My colleague Jack Healy is in Uvalde, Texas, reporting on the school shooting that killed 19 children and two adults. He has talked to victims’ families about their grief and anger over police handling of the shooting.
I wanted to give you a sense of how people in Uvalde are processing the violence. So I called Jack.
What did you see when you first got to Uvalde?
I got here the morning after, and I started driving to the houses of the parents and grandparents of the kids who had perished.
This is a predominantly Latino town. A lot of the kids lived in multigenerational households, with grandparents and aunts and uncles and cousins. These kids lived next door or around the corner from family members, who often took them to school.
The day after, these family members were starting to gather to parse through what had happened — not even to make sense of it, but try to come to grips with the reality that 10-year-old kids had been taken from them.
There is no making sense of it.
Yeah. For many of them, it was like coming to terms with the fact that the last day hadn’t been some sort of horrible dream.
The process of getting the news was traumatic, too. Some families didn’t find out for almost 12 hours. They were getting conflicting information from social media, from people in the community.
There were two girls named Eliana — one spelled Eliahana — who were killed. There’s name confusion between the two for a minute that made them wonder which one was theirs or whether theirs really had been killed. It was chaos.
How was everyday life disrupted?
This shooting came a couple days before what would have been the end of the school year. These kids were on the glide path toward summer vacation. That day, they had an honor roll ceremony, and parents had been there, taking pictures of their kids who were overjoyed to get their certificates.
The shooting abruptly ended the school year. High school graduation ceremonies were postponed.
People were also gearing up for Memorial Day weekend. This is beautiful, hill-and-river country. People were making plans for barbecues or floats down the river or going to a cabin or camping.
You’ve probably heard things that will stick with you for years.
I talked with the grandpa of one of the girls who was killed, Eliahana Cruz Torres. He was her stepgrandpa. He and his wife, Eliahana’s biological grandma, had raised her since she was four. After she moved in with them, Eliahana frequently slept between grandma and grandpa because she didn’t want to sleep alone. She was squirmy in bed and would ask him to tickle her feet. She would say, “I love you, Grandpa.”
He said he broke down when she first called him Grandpa. It was one of the most touching and important things anyone had ever said to him.
There are 21 families across town telling stories like that now.
What are people doing to support each other?
Unfortunately, there is an established playbook for charities when mass shootings happen. The Red Cross is here. Southern Baptist volunteers have been praying on street corners. Starbucks in San Antonio sent workers because so many Starbucks employees here had been affected and had to be with their families.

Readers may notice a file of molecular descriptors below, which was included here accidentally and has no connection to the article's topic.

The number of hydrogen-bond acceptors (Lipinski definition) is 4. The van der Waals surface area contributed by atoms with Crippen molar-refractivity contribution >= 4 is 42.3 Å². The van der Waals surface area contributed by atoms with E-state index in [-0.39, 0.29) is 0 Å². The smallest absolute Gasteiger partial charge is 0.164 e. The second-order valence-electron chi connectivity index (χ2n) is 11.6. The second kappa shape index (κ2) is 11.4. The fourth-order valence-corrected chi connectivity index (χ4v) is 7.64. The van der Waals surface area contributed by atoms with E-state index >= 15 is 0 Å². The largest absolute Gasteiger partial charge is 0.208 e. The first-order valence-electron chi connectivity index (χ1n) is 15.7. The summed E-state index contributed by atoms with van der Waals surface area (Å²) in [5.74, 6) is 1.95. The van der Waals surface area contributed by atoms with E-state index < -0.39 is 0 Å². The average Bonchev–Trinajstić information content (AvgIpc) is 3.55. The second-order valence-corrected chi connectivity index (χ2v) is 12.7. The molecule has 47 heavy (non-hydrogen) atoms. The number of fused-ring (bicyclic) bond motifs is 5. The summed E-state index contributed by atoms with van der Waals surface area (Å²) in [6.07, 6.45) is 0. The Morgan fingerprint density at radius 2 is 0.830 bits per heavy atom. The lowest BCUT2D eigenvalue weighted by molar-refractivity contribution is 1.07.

There have also been smaller acts of kindness: family members bringing bottled water and toilet paper and food to people’s houses. Everyone knows they can’t fix this. But they do what they can. Frequently, that is just being present.
You wrote about the gun debate in Uvalde. In past shootings, survivors and others affected got involved in gun-control activism. Has that happened there?
That is a complicated question here. This is rural, southern Texas. Guns are woven into the politics and culture. Some people in town support the reflexive Republican position of needing more “good guys with guns,” despite the many problems with the police response. A lot of families are fed up and think that it’s unconscionable that an 18-year-old was able to buy two assault rifles. But it’s a quiet conversation.
Even from afar, covering these stories is difficult. Just looking at photos of these kids breaks my heart. How do you approach your reporting on the ground?
We don’t think enough as journalists, collectively, about what we do to these communities.
The school’s neighborhood is packed with television trucks and S.U.V.s and cars rented by journalists. There are blocks outside the school crammed with tents where TV reporters are doing their thing. It looks like a political convention.
Families have been getting constant calls and door knocks. A lot of them do want to share their stories and think it’s important that the world sees who their children were and what made them special. The first couple of times, people appreciate it. But after the 20th person knocks on your door, it can become another wound.
I don’t know what the solution is. There’s a lot of important journalism to do about these issues, about these families and these kids and the failings in response to the shooting. It’s really important to tell these stories.
More on Jack Healy: He got his first full-time journalism job as an intern at The Times before joining full time in 2008. He covered the war in Iraq and now works as a national correspondent based in Phoenix.